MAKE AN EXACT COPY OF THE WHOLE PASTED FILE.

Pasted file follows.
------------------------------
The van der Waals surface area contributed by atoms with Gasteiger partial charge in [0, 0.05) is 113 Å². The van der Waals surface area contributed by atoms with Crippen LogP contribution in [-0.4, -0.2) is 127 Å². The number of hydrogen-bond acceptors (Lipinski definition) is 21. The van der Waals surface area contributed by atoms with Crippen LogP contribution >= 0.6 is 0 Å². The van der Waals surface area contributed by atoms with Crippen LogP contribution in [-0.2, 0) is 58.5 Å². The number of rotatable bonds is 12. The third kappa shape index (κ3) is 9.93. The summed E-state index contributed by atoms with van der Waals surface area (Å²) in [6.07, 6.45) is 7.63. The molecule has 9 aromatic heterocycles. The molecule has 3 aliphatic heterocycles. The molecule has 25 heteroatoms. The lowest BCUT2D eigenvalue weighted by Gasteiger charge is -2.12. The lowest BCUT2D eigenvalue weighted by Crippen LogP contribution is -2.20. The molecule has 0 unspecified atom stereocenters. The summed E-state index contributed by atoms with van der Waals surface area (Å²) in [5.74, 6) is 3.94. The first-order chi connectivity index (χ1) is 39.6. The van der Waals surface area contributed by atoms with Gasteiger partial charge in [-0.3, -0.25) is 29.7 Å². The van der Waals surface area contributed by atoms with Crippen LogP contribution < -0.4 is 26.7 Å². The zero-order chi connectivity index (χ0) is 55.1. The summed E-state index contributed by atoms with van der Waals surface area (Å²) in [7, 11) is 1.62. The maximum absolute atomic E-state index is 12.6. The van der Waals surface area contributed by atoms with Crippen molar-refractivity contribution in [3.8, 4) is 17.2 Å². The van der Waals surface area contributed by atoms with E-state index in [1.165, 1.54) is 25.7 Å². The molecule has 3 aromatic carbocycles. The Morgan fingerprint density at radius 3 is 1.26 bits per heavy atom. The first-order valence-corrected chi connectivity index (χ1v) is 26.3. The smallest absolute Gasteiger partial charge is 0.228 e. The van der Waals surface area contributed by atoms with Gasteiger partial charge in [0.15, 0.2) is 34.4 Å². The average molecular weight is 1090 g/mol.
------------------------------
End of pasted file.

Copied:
The van der Waals surface area contributed by atoms with Gasteiger partial charge in [0, 0.05) is 113 Å². The van der Waals surface area contributed by atoms with Crippen LogP contribution in [-0.4, -0.2) is 127 Å². The number of hydrogen-bond acceptors (Lipinski definition) is 21. The van der Waals surface area contributed by atoms with Crippen LogP contribution >= 0.6 is 0 Å². The van der Waals surface area contributed by atoms with Crippen LogP contribution in [-0.2, 0) is 58.5 Å². The number of rotatable bonds is 12. The third kappa shape index (κ3) is 9.93. The summed E-state index contributed by atoms with van der Waals surface area (Å²) in [6.07, 6.45) is 7.63. The molecule has 9 aromatic heterocycles. The molecule has 3 aliphatic heterocycles. The molecule has 25 heteroatoms. The lowest BCUT2D eigenvalue weighted by Gasteiger charge is -2.12. The lowest BCUT2D eigenvalue weighted by Crippen LogP contribution is -2.20. The molecule has 0 unspecified atom stereocenters. The summed E-state index contributed by atoms with van der Waals surface area (Å²) in [5.74, 6) is 3.94. The first-order chi connectivity index (χ1) is 39.6. The van der Waals surface area contributed by atoms with Gasteiger partial charge in [-0.3, -0.25) is 29.7 Å². The van der Waals surface area contributed by atoms with Crippen LogP contribution < -0.4 is 26.7 Å². The zero-order chi connectivity index (χ0) is 55.1. The summed E-state index contributed by atoms with van der Waals surface area (Å²) in [7, 11) is 1.62. The maximum absolute atomic E-state index is 12.6. The van der Waals surface area contributed by atoms with Crippen molar-refractivity contribution in [3.8, 4) is 17.2 Å². The van der Waals surface area contributed by atoms with E-state index in [1.165, 1.54) is 25.7 Å². The molecule has 3 aromatic carbocycles. The Morgan fingerprint density at radius 3 is 1.26 bits per heavy atom. The first-order valence-corrected chi connectivity index (χ1v) is 26.3. The smallest absolute Gasteiger partial charge is 0.228 e. The van der Waals surface area contributed by atoms with Gasteiger partial charge in [0.15, 0.2) is 34.4 Å². The average molecular weight is 1090 g/mol.